Friday, October 27, 2006

Quote of the Week #6

Quote of the Week #6
And for this week, I figured that I'd posit (that's not a spelling error) the following:

"The Civil Crisis of Identical Wars"? Classic.
And in response to Mxyzptlk:

"Best Story Ever!!" or at least that I've read so far this week.
(From Superman/Batman Annual #1)

Last week's Quote of the Week

Quote of the Week #5
Sorry, I haven't had much time to post, as I explained in my earlier post. I had meant to post this image, but things were quite crazy, as you can imagine.
In Wolverine #47, Wolverine sums up the state of the union much better than has been done previously, in just one panel. This reflects both the state of the Marvel union and the state of our union currently. He pinpoints and addresses the most pertinent problem facing citizens of this country:

'Nuff said.

Monday, October 23, 2006

Shadowpact #6

Shadowpact #6
Approaching this as someone who hasn't read the first four issues of Shadowpact, hardly remembers Day of Vengeance, and never really read magical comics - with the exception of the Delano and Ennis trades of Hellblazer, and obviously anything Gaiman - in the first place, you can trust me when I tell you that this is a GOOD book. I'm not very familiar with the characters, I have no idea who the guy in his underwear is, and yet, I am entertained. What more can you ask from a single issue of any comic? The dialogue is witty and the ideas are original - as far as I can tell. The only problem I have with this issue is the villain. What's his motivation? Who is he? Has he ever appeared before? How is he dispatched so easily by Blue Devil? For that matter, how does he defeat Enchantress and Ragman so handily? And what do the dogs do? Who were they? The cover tells me that this is the Wild Huntsman, so does this have anything to do with the Welsh/British legend of the Wild Hunt? Or is this just some random meta who thought it'd be a cool name?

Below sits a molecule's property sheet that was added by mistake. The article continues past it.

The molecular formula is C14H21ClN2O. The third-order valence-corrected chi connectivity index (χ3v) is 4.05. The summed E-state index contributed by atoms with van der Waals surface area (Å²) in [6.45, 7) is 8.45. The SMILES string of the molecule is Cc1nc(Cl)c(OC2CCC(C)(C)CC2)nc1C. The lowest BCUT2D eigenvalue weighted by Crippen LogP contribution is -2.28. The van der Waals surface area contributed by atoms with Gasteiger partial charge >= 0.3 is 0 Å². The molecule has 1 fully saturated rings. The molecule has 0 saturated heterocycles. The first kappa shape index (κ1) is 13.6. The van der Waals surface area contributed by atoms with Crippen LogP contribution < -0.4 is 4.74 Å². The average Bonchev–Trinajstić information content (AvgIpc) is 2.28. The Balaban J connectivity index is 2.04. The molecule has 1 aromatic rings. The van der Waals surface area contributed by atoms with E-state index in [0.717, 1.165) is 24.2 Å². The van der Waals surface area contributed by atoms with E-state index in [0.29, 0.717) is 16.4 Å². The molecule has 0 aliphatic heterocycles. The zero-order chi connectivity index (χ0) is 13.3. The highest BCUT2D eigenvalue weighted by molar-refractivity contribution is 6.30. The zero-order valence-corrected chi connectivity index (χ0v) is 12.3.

Still, since the fight isn't the point of the issue - rather, the point of the fight is to turn Enchantress and Ragman into dogs - I'd say that this is a GOOD issue. I can't say that I'm looking forward to the next issue, but I'll definitely read it (as oppsed to saving it for later).

Heroes 1x03-04

Heroes 1x03-04
Giving credit where credit is due, my wife pointed this out to me:
At the end of "One Giant Leap", Claire gets "killed" while being raped. Brody, the quarterback, disposes of her body, and it is discovered later that night.
Question: How was the body discovered so soon? Who found it? Seeing as Claire was wearing a cheerleader's outfit, and that her school was having a party that night, why wasn't her school informed? How was nobody but Brody aware that she had been killed? Makes no sense. And even on second viewing, I didn't pick up on this. Hum.